We first attempted to find a relationship between the reflected light value from the light sensor and the distance away from the light sensor. However, using a standard piece of chipboard, the reflected light scaled value had no discernable relationship to distance, even when outliers were excluded. So, we changed our investigation to one of the ultrasonic sensor.
We performed our investigation by attaching a piece of chipboard to a raised beam above the tracks, so it faced the Ultrasonic sensor. By setting the motor at a constant speed, we were able to measure the speed of the tracks by using a ruler to measure distance traveled and the timer inside LabVIEW to measure time. By using that constant speed, we were able to find where the chipboard was at all times. Our code had the Ultrasonic sensor take a reading every tenth of a second, and we were able to compare the reading taken by the Ultrasonic sensor to the actual measured distance at that time. We graphed both the readings from the Ultrasonic sensor and the actual distance on the same graphs, and used the difference between the measurements to find the standard deviation from the actual measurements.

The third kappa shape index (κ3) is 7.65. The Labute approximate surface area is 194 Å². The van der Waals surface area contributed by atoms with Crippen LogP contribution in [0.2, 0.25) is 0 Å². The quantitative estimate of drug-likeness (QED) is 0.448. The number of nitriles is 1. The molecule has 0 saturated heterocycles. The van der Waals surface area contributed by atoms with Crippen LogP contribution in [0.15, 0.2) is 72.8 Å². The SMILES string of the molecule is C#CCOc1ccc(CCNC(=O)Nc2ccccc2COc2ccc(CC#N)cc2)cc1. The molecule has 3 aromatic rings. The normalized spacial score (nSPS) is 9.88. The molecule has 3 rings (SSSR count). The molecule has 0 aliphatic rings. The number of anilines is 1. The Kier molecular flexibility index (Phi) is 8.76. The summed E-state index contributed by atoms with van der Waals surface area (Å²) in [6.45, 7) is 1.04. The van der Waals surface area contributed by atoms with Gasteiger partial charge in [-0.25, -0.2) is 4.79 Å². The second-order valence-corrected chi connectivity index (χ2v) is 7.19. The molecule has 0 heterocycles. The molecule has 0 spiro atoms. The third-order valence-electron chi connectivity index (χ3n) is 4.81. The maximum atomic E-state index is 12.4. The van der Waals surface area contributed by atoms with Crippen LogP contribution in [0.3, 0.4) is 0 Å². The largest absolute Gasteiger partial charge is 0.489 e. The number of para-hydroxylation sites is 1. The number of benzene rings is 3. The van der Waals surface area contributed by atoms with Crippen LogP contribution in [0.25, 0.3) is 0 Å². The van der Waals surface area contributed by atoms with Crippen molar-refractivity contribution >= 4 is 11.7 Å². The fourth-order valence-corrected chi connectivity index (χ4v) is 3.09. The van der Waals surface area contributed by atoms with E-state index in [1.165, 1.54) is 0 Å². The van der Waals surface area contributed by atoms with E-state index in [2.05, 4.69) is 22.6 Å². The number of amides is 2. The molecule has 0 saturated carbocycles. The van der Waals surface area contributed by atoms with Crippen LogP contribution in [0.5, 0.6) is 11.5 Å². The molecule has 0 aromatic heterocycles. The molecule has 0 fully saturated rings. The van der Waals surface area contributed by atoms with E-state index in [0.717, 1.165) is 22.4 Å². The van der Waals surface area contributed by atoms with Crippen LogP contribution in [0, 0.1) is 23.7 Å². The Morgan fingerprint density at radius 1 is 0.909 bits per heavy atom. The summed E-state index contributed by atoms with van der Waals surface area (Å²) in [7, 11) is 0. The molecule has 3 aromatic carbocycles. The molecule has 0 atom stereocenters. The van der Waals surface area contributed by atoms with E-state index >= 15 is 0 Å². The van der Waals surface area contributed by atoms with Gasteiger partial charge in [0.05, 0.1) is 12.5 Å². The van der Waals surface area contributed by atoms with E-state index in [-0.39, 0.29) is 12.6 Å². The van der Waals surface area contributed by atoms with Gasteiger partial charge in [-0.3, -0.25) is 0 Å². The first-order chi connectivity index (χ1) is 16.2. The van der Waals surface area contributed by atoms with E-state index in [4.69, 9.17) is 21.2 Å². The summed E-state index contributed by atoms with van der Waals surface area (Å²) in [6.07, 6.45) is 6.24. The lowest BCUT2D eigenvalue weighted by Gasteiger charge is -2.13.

Our tests aimed at determining several properties of the ultrasonic sensor readings, including:
- The accuracy of the readings at minmum distances (<5cm).
- The accuracy of reading the distance of a moving object at constant speed.
- The optimal distances at which the readings are most accurate.
- Within approximately 3cm, the Ultrasonic sensor does not give reliable data.
- The total standard deviation of the readings from the expected values is 2.639249198 cm (excluding the outliers that ?read 255cm at very low ranges)
- The optimal distance range is 5-30cm.
This video expressed the first test of our investigation, in which we calculated the distance travelled by the cardboard in one second and compared it to the ultrasonic sensor readings.